- People who achieve goals share many traits, said the author of a book about long-term strategies.
- As well as being proactive and clear, they were also very driven and initiated projects themselves.
- Stephens was the first British woman to climb Everest and climb the Seven Summits.
Rebecca Stephens knows what it takes to envisage a goal, and then achieve it.
In 1993 she became the first British woman to summit Mount Everest. She then went on to achieve the same feat for each of the seven summits — the highest peak on each of Earth’s seven continents.
In her book “Making It Happen: Lessons from the Frontline of Strategy Execution,” Stephens, who is now an author and consultant, spoke to a dozen people who have achieved success in their field.
They haven’t all necessarily achieved fame or fortune. In most cases, they’re normal people, working as medical practitioners or as teachers, for example. But they’ve all overcome challenges to achieve goals in their work or personal life.
There’s no doubt that luck played a role in giving people the position and opportunity to pursue their goals, but Stephens said they all shared some common traits.
They have a sense of clarity and purpose
For Stephens, the idea of a “true path” is incredibly important.
“Everybody I interviewed without exception was what they do, if I can put it that way,” she said.
At some point in their lives, they gained a sense that what they were doing was right for them, and felt as if they were truly destined to be doing it.
A sense of purpose and passion are two of the traits highlighted by the psychologist Angela Duckworth, in her bestselling book “Grit.” Duckworth defines grit as the perseverance and passion to achieve long-term goals.
However, that doesn’t necessarily mean they’re born with that sense of purpose. Stephens said that people who know what they want to do from an early age are lucky. For many people, it can take many years to stumble upon what truly fulfills them.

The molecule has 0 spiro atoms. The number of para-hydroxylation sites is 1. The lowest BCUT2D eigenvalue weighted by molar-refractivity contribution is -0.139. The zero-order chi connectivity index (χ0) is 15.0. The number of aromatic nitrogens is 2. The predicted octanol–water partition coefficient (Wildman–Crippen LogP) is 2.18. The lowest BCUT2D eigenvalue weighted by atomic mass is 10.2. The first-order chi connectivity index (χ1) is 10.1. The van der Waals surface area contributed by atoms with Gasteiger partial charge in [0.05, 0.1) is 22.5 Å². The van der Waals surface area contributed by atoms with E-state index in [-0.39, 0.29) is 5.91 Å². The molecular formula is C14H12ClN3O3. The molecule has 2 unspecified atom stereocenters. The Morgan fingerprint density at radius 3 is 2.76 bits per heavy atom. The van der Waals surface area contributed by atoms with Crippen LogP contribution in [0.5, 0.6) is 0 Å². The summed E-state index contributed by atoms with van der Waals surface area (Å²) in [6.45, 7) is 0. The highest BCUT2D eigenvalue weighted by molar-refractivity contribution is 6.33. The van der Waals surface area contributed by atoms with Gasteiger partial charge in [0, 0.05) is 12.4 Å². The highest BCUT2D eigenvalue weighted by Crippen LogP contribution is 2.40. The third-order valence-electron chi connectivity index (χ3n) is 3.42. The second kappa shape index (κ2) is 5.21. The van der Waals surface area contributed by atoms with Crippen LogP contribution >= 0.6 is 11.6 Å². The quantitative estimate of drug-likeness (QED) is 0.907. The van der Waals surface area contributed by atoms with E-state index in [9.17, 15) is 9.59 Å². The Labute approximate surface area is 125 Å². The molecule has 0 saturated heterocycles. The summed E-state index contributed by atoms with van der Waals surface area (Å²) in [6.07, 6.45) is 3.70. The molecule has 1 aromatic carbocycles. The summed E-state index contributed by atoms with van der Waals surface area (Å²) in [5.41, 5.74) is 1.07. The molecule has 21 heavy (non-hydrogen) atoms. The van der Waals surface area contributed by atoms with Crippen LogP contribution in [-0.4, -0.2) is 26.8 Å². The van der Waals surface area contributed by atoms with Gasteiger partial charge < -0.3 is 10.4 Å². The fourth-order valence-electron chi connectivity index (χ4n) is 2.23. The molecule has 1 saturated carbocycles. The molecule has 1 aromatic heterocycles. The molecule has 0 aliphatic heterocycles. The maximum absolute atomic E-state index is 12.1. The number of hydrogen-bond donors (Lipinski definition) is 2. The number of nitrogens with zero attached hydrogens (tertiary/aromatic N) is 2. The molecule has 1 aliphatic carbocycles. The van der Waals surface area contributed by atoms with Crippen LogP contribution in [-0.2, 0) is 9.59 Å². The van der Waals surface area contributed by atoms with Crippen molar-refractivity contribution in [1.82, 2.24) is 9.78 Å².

All the people involved also drove and initiated projects themselves. They were proactive, even in the face of resistance, be it from an organization or other constraints.
“There can be a feeling in the workplace of being overwhelmed that somehow we’re this very small little cog, and the issues in the world are huge,” Stephens said.
In a world going through a pandemic and facing the existential threat of climate change it can be easy to hide away and feel like we’re too small to do anything about it, she explained.
“[They posses] an essential feeling that there isn’t a choice between a status quo and some future state. [They believe] there’s actually a choice between two future states and you can influence as to which one you’re going to move.”
They understand the value of people
Something that is often overlooked at school is that people matter, Stephens said.
“It would be lovely to get a first from Oxbridge. But if it’s that or a real skill of working with other people, I think the skill of working with other people is more important,” said Stephens.
Although all the people in her book, as well as herself, have initiated things, they haven’t done it alone. Soft skills are important to respect, inspire, and get the best out of people, she said.
Stephens said that this was something she was initially slow to understand: “We give to other people but an acceptance to reach out a hand to be helped by other people is also important.”
Ultimately no one could have achieved what they did without help from others, Stephens added.